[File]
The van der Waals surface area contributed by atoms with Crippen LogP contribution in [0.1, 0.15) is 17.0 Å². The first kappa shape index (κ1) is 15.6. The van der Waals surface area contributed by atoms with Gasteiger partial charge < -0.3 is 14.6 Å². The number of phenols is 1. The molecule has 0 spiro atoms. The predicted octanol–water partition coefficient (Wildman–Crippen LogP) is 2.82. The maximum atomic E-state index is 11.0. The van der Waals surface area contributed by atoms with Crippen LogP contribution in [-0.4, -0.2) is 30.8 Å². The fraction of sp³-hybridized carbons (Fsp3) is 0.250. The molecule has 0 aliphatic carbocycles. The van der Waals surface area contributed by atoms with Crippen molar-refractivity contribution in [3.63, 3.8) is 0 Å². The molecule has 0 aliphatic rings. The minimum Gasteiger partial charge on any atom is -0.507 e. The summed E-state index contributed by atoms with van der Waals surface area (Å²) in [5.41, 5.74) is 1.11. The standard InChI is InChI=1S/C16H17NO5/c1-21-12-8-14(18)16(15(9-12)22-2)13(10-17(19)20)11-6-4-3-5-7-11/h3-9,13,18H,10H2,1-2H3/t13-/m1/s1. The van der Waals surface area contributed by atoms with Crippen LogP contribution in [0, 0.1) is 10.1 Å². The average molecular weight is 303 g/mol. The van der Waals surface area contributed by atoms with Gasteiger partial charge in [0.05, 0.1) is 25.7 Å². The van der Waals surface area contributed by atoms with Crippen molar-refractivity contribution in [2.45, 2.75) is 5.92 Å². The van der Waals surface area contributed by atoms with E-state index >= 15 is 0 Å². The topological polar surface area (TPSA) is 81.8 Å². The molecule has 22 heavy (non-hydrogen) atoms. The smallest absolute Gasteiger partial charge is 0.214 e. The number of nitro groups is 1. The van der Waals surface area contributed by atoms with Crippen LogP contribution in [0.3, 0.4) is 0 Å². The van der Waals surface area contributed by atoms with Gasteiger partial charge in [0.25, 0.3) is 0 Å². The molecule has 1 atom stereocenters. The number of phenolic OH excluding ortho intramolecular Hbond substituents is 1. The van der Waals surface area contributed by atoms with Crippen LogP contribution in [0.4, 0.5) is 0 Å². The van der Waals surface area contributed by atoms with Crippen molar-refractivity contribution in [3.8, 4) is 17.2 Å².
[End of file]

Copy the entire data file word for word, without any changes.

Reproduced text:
The van der Waals surface area contributed by atoms with Crippen LogP contribution in [0.1, 0.15) is 17.0 Å². The first kappa shape index (κ1) is 15.6. The van der Waals surface area contributed by atoms with Gasteiger partial charge < -0.3 is 14.6 Å². The number of phenols is 1. The molecule has 0 spiro atoms. The predicted octanol–water partition coefficient (Wildman–Crippen LogP) is 2.82. The maximum atomic E-state index is 11.0. The van der Waals surface area contributed by atoms with Crippen LogP contribution in [-0.4, -0.2) is 30.8 Å². The fraction of sp³-hybridized carbons (Fsp3) is 0.250. The molecule has 0 aliphatic carbocycles. The van der Waals surface area contributed by atoms with Crippen molar-refractivity contribution in [3.63, 3.8) is 0 Å². The molecule has 0 aliphatic rings. The minimum Gasteiger partial charge on any atom is -0.507 e. The summed E-state index contributed by atoms with van der Waals surface area (Å²) in [5.41, 5.74) is 1.11. The standard InChI is InChI=1S/C16H17NO5/c1-21-12-8-14(18)16(15(9-12)22-2)13(10-17(19)20)11-6-4-3-5-7-11/h3-9,13,18H,10H2,1-2H3/t13-/m1/s1. The van der Waals surface area contributed by atoms with Crippen LogP contribution in [0, 0.1) is 10.1 Å². The average molecular weight is 303 g/mol. The van der Waals surface area contributed by atoms with Gasteiger partial charge in [0.05, 0.1) is 25.7 Å². The van der Waals surface area contributed by atoms with Crippen molar-refractivity contribution in [2.45, 2.75) is 5.92 Å². The van der Waals surface area contributed by atoms with E-state index >= 15 is 0 Å². The topological polar surface area (TPSA) is 81.8 Å². The molecule has 22 heavy (non-hydrogen) atoms. The smallest absolute Gasteiger partial charge is 0.214 e. The number of nitro groups is 1. The van der Waals surface area contributed by atoms with Crippen LogP contribution in [0.3, 0.4) is 0 Å². The van der Waals surface area contributed by atoms with Gasteiger partial charge in [0.25, 0.3) is 0 Å². The molecule has 1 atom stereocenters. The number of phenolic OH excluding ortho intramolecular Hbond substituents is 1. The van der Waals surface area contributed by atoms with Crippen LogP contribution in [0.4, 0.5) is 0 Å². The van der Waals surface area contributed by atoms with Crippen molar-refractivity contribution in [3.8, 4) is 17.2 Å².